Public Screening #12: FOLIE ORDINAIRE D’UNE FILLE DE CHAM (1986, F), Jean Rouch, March 13, 2019, Arsenal Cinema

Public Screening — the Harun Farocki Institut presents:

For our next Public Screening we selected two films by Jean Rouch: FOLIE ORDINAIRE D’UNE FILLE CHAM (1986) and PORTRAIT DE RAYMOND DEPARDON (1983).

Ethnographic film was a constant point of reference for Harun Farocki and offers an example of how film and research are intertwined. Of Jean Rouch’s 12 films in Arsenal’s archive, we will screen one of the least known. FOLIE ORDINAIRE D’UNE FILLE DE CHAM diverges from traditional ethnographic work and is instead a multi-layered media translation. “Taking a text by Julius Amédée Laou, a young author from Martinique, that was staged in the theater by Daniel Mesguish, Jean Rouch transposed the plot to a hospital to give it a ‘scientific’ frame: A psychiatrist named Charcot presents a spectacular case to his colleagues so that they can themselves evaluate it. The viewers are the witnesses of this presentation alongside the doctors.” (Forumsblatt) The film will be preceded by a film in which Raymond Depardon and Jean Rouch film each other filming.

Portrait de Raymond Depardon
F 1983, 16 mm, 11 min, OV

Folie ordinaire d’une fille Cham
F 1986, 16 mm, 79 min, OV/GeS

Public Screening – The Harun Farocki Institut presents

Wed, Mar 13, 2019, 7:30pm
Location: Cinema 2, Arsenal – Institut für Film und Videokunst e.V.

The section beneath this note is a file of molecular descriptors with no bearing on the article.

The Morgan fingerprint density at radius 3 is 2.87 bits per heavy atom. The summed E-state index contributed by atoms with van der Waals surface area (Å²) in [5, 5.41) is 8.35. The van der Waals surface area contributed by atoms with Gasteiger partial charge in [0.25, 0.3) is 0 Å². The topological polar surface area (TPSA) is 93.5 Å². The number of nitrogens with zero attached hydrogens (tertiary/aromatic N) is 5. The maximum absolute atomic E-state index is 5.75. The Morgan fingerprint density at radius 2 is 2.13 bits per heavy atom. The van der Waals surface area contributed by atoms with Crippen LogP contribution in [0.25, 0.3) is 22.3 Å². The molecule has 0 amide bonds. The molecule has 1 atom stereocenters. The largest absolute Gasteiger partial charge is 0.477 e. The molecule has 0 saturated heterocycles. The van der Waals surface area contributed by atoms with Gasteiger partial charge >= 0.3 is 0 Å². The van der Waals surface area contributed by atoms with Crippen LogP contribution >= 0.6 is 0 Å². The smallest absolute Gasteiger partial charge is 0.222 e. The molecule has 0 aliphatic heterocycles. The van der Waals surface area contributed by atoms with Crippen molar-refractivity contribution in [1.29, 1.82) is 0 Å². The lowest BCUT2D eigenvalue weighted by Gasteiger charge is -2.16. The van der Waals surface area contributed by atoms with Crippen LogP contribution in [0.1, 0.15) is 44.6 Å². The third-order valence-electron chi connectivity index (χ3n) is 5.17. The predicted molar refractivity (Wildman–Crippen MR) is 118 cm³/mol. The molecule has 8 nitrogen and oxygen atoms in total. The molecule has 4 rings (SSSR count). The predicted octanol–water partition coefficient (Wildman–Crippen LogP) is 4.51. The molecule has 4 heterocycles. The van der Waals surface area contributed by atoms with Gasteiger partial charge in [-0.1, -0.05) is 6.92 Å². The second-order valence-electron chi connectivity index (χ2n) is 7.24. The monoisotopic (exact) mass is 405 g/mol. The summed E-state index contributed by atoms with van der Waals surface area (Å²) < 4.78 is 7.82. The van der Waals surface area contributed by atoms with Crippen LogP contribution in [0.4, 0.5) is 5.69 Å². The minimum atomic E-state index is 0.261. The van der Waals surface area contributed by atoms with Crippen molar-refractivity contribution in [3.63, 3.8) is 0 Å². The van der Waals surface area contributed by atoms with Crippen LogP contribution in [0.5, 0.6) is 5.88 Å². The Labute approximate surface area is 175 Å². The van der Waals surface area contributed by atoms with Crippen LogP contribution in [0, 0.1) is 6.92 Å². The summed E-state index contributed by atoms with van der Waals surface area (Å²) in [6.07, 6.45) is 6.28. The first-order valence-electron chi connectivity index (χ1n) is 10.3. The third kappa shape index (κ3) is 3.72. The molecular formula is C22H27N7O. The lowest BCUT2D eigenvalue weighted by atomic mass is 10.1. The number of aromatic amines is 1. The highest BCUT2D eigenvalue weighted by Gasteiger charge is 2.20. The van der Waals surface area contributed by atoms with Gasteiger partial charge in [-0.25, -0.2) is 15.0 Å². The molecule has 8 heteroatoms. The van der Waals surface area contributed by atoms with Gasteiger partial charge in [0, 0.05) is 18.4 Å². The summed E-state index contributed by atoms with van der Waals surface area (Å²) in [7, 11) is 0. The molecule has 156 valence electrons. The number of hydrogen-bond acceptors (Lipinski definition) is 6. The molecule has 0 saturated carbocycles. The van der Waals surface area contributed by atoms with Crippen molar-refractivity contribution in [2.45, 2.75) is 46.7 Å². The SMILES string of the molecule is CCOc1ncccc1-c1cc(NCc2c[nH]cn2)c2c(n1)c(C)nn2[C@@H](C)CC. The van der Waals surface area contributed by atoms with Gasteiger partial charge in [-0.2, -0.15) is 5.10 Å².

Potsdamer Strasse 2, 10785 Berlin
Free admission

February 27th, 2019, Event / Projects
Interface

After all the buzz and clamor caused by the 2019 re-opening of the extended MoMA and the much celebrated rehang of its permanent collection, N+1 publishes a sobering curatorial fantasy (by Claire Bishop and Nikki Columbus) on what should have been done instead to come to terms with the “outrageous disconnect between saying and doing at this museum—the brazen hypocrisy and superficial multiculturalism.”

January 8th, 2020, HaFI

You have probably watched Ricky Gervais yesterday’s Golden Globe speech already, or read about it, so this is not exactly news to you. Still, it deserves mentioning and posting, particularly if you haven’t seen it yet, notwithstanding all its shortcomings. If simply for the fact that Gervais here shows a welcome (and rare) structural, dialectic, and pretty pitiless understanding of

a) his own debatable role at the ceremony and in the industry as such;
b) the game-shifting changes in the media industry caused by monopoly digital streaming platforms such as Netflix, Amazon, Apple;
c) the necessity to (once again) question the public performance of the political amid the liberal Hollywood establishment;
d) the systemic contradiction between “progressive” media content (“quality TV”) and the outrageously destructive economies and technologies on which this content and its providers gleefully rely;
e) the blatant inconsistency in the actions of the media industry people when it comes to not only complaining about racism but actually fight it;

and much more…

January 6th, 2020, HaFI
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